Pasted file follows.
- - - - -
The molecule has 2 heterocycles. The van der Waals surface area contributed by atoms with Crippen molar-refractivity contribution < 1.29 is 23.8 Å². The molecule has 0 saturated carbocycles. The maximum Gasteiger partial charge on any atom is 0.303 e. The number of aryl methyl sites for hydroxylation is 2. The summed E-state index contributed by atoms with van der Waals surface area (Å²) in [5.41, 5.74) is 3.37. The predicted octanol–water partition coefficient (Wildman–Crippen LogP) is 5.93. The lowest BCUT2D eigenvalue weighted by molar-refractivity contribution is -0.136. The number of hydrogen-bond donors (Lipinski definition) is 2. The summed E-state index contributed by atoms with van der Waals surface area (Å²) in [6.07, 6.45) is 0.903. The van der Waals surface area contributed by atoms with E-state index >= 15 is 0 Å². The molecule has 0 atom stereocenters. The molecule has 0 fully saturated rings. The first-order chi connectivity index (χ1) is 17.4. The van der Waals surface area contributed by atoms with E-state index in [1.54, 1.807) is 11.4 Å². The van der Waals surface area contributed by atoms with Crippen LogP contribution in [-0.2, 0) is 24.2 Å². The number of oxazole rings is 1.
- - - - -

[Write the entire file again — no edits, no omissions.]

The molecule has 2 heterocycles. The van der Waals surface area contributed by atoms with Crippen molar-refractivity contribution < 1.29 is 23.8 Å². The molecule has 0 saturated carbocycles. The maximum Gasteiger partial charge on any atom is 0.303 e. The number of aryl methyl sites for hydroxylation is 2. The summed E-state index contributed by atoms with van der Waals surface area (Å²) in [5.41, 5.74) is 3.37. The predicted octanol–water partition coefficient (Wildman–Crippen LogP) is 5.93. The lowest BCUT2D eigenvalue weighted by molar-refractivity contribution is -0.136. The number of hydrogen-bond donors (Lipinski definition) is 2. The summed E-state index contributed by atoms with van der Waals surface area (Å²) in [6.07, 6.45) is 0.903. The van der Waals surface area contributed by atoms with E-state index >= 15 is 0 Å². The molecule has 0 atom stereocenters. The molecule has 0 fully saturated rings. The first-order chi connectivity index (χ1) is 17.4. The van der Waals surface area contributed by atoms with E-state index in [1.54, 1.807) is 11.4 Å². The van der Waals surface area contributed by atoms with Crippen LogP contribution in [-0.2, 0) is 24.2 Å². The number of oxazole rings is 1.